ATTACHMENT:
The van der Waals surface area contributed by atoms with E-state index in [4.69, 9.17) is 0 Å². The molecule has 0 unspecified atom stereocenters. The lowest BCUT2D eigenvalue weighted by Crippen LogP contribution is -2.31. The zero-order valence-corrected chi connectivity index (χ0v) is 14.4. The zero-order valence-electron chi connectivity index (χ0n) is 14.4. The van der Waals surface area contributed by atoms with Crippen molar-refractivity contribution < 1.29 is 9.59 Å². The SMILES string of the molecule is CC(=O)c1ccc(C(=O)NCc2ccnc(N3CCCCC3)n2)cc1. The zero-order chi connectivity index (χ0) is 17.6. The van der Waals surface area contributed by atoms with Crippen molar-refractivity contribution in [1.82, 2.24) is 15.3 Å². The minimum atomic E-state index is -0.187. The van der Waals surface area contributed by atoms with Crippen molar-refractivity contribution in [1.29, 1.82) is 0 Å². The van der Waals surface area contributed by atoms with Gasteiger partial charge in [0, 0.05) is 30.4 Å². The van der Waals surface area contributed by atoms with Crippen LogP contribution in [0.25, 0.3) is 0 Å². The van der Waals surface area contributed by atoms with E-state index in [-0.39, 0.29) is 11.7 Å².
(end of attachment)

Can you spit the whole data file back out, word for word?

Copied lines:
The van der Waals surface area contributed by atoms with E-state index in [4.69, 9.17) is 0 Å². The molecule has 0 unspecified atom stereocenters. The lowest BCUT2D eigenvalue weighted by Crippen LogP contribution is -2.31. The zero-order valence-corrected chi connectivity index (χ0v) is 14.4. The zero-order valence-electron chi connectivity index (χ0n) is 14.4. The van der Waals surface area contributed by atoms with Crippen molar-refractivity contribution < 1.29 is 9.59 Å². The SMILES string of the molecule is CC(=O)c1ccc(C(=O)NCc2ccnc(N3CCCCC3)n2)cc1. The zero-order chi connectivity index (χ0) is 17.6. The van der Waals surface area contributed by atoms with Crippen molar-refractivity contribution in [1.82, 2.24) is 15.3 Å². The minimum atomic E-state index is -0.187. The van der Waals surface area contributed by atoms with Crippen molar-refractivity contribution in [1.29, 1.82) is 0 Å². The van der Waals surface area contributed by atoms with Gasteiger partial charge in [0, 0.05) is 30.4 Å². The van der Waals surface area contributed by atoms with Crippen LogP contribution in [0.25, 0.3) is 0 Å². The van der Waals surface area contributed by atoms with E-state index in [-0.39, 0.29) is 11.7 Å².